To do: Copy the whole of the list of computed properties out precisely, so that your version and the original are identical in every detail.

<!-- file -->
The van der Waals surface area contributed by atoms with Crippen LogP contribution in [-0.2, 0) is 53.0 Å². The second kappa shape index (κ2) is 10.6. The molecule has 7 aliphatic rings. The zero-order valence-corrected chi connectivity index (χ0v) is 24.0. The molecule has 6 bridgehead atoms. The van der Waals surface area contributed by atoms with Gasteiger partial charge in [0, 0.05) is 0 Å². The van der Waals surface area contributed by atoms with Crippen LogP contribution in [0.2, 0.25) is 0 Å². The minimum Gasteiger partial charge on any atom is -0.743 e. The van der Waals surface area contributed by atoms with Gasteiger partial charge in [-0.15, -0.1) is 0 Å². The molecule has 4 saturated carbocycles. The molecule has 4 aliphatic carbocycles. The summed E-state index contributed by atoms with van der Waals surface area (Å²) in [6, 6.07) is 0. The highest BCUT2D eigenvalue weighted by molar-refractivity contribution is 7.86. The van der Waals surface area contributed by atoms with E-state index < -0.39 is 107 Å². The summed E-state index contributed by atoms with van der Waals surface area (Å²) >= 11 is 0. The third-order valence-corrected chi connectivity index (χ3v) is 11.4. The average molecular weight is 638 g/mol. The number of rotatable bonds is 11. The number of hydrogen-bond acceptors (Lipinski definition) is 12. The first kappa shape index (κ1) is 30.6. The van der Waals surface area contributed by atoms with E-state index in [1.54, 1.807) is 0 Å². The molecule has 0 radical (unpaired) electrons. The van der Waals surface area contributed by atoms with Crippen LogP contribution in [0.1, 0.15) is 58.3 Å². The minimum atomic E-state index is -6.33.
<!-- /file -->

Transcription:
The van der Waals surface area contributed by atoms with Crippen LogP contribution in [-0.2, 0) is 53.0 Å². The second kappa shape index (κ2) is 10.6. The molecule has 7 aliphatic rings. The zero-order valence-corrected chi connectivity index (χ0v) is 24.0. The molecule has 6 bridgehead atoms. The van der Waals surface area contributed by atoms with Gasteiger partial charge in [0, 0.05) is 0 Å². The van der Waals surface area contributed by atoms with Crippen LogP contribution in [0.2, 0.25) is 0 Å². The minimum Gasteiger partial charge on any atom is -0.743 e. The van der Waals surface area contributed by atoms with Gasteiger partial charge in [-0.15, -0.1) is 0 Å². The molecule has 4 saturated carbocycles. The molecule has 4 aliphatic carbocycles. The summed E-state index contributed by atoms with van der Waals surface area (Å²) in [6, 6.07) is 0. The highest BCUT2D eigenvalue weighted by molar-refractivity contribution is 7.86. The van der Waals surface area contributed by atoms with E-state index < -0.39 is 107 Å². The summed E-state index contributed by atoms with van der Waals surface area (Å²) >= 11 is 0. The third-order valence-corrected chi connectivity index (χ3v) is 11.4. The average molecular weight is 638 g/mol. The number of rotatable bonds is 11. The number of hydrogen-bond acceptors (Lipinski definition) is 12. The first kappa shape index (κ1) is 30.6. The van der Waals surface area contributed by atoms with E-state index in [1.54, 1.807) is 0 Å². The molecule has 0 radical (unpaired) electrons. The van der Waals surface area contributed by atoms with Crippen LogP contribution in [0.1, 0.15) is 58.3 Å². The minimum atomic E-state index is -6.33.